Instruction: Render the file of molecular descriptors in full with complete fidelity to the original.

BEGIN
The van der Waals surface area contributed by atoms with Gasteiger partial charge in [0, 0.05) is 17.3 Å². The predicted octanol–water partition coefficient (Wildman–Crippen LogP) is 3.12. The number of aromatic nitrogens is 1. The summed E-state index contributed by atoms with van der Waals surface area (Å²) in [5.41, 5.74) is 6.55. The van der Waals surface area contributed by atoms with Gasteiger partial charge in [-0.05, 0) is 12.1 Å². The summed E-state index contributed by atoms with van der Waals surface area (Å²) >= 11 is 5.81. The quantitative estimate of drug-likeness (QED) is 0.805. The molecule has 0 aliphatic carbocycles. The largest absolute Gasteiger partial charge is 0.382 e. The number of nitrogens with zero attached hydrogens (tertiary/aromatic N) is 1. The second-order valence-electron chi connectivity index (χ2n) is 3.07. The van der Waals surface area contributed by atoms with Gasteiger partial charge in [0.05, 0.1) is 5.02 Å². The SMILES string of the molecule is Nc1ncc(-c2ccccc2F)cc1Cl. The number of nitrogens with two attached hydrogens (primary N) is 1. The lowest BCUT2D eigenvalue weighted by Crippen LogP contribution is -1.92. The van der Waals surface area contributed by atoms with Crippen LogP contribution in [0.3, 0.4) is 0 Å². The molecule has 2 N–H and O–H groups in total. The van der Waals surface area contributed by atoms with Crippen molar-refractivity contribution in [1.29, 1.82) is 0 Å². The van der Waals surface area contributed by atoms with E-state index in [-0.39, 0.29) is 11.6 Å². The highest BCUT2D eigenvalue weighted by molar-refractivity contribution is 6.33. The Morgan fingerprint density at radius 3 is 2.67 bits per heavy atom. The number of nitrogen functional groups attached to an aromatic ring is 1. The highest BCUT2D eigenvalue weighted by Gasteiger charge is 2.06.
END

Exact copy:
The van der Waals surface area contributed by atoms with Gasteiger partial charge in [0, 0.05) is 17.3 Å². The predicted octanol–water partition coefficient (Wildman–Crippen LogP) is 3.12. The number of aromatic nitrogens is 1. The summed E-state index contributed by atoms with van der Waals surface area (Å²) in [5.41, 5.74) is 6.55. The van der Waals surface area contributed by atoms with Gasteiger partial charge in [-0.05, 0) is 12.1 Å². The summed E-state index contributed by atoms with van der Waals surface area (Å²) >= 11 is 5.81. The quantitative estimate of drug-likeness (QED) is 0.805. The molecule has 0 aliphatic carbocycles. The largest absolute Gasteiger partial charge is 0.382 e. The number of nitrogens with zero attached hydrogens (tertiary/aromatic N) is 1. The second-order valence-electron chi connectivity index (χ2n) is 3.07. The van der Waals surface area contributed by atoms with Gasteiger partial charge in [0.05, 0.1) is 5.02 Å². The SMILES string of the molecule is Nc1ncc(-c2ccccc2F)cc1Cl. The number of nitrogens with two attached hydrogens (primary N) is 1. The lowest BCUT2D eigenvalue weighted by Crippen LogP contribution is -1.92. The van der Waals surface area contributed by atoms with Crippen LogP contribution in [0.3, 0.4) is 0 Å². The molecule has 2 N–H and O–H groups in total. The van der Waals surface area contributed by atoms with Crippen molar-refractivity contribution in [1.29, 1.82) is 0 Å². The van der Waals surface area contributed by atoms with E-state index in [-0.39, 0.29) is 11.6 Å². The highest BCUT2D eigenvalue weighted by molar-refractivity contribution is 6.33. The Morgan fingerprint density at radius 3 is 2.67 bits per heavy atom. The number of nitrogen functional groups attached to an aromatic ring is 1. The highest BCUT2D eigenvalue weighted by Gasteiger charge is 2.06.